“Over the last two years” he said, “thanks to the outstanding work of [Homeland Security Secretary Janet Napolitano] and [Customs and Border Protection Commissioner Alan Bersin] and everybody who's down here working at the border, we've answered those concerns…. We have gone above and beyond what was requested by the very Republicans who said they supported broader reform as long as we got serious about enforcement. All the stuff they asked for, we've done.”

Having stated that the border is sufficiently secure, the President made the case that it was time for Congress to pass “comprehensive” immigration reform.  He told his audience that granting amnesty to illegal aliens is a moral and economic imperative.  America, he said, is defined as a “nation of immigrants – a nation that welcomes those willing to embrace America’s ideals and America’s precepts.”  Ignoring the long-established rule of law on which citizenship is gained, the President said that “in embracing America, you can become American.”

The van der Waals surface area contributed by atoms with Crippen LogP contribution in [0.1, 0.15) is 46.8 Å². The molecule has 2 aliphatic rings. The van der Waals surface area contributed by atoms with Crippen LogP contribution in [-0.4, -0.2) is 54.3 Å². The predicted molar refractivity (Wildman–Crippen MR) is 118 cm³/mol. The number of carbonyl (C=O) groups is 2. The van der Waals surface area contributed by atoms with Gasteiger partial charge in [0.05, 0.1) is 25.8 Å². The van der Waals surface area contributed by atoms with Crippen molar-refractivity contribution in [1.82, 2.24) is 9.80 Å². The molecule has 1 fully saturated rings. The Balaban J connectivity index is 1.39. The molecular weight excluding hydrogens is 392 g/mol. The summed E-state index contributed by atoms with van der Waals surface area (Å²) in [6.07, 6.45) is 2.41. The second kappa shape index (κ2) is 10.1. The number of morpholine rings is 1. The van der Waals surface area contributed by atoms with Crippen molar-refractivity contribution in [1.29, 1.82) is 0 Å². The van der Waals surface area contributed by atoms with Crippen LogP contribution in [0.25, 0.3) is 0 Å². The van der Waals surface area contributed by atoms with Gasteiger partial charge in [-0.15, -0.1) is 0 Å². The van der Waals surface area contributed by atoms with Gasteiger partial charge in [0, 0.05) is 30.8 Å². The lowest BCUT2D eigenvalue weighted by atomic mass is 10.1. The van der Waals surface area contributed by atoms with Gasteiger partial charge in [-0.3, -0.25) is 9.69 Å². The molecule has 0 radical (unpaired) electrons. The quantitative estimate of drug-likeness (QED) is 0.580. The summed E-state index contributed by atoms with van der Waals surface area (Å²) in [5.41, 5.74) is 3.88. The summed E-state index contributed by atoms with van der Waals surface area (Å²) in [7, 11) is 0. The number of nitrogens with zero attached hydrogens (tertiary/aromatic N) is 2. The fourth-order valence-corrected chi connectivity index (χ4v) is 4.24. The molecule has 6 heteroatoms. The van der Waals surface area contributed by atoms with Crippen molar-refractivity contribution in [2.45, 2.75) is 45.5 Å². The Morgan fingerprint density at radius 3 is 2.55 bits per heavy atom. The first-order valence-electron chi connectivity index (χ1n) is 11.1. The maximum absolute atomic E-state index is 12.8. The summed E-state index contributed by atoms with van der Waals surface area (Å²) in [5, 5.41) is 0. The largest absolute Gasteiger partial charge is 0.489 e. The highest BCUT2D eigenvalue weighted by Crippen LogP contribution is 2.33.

The President outlined a four-step approach to tackling comprehensive immigration reform.  First, he said, the government has to take responsibility for securing the borders.  He reiterated that the Administration believes this first task has already been successfully accomplished.  Second, the President said that businesses must be held accountable if they exploit undocumented workers.   Third, illegal aliens must “get right with the law,” meaning illegal aliens must pay their taxes, pay a fine and learn English.  Finally, President Obama promoted expanding legal immigration so that it is “easier for the best and brightest to not only stay here, but also to start businesses and create jobs here.” .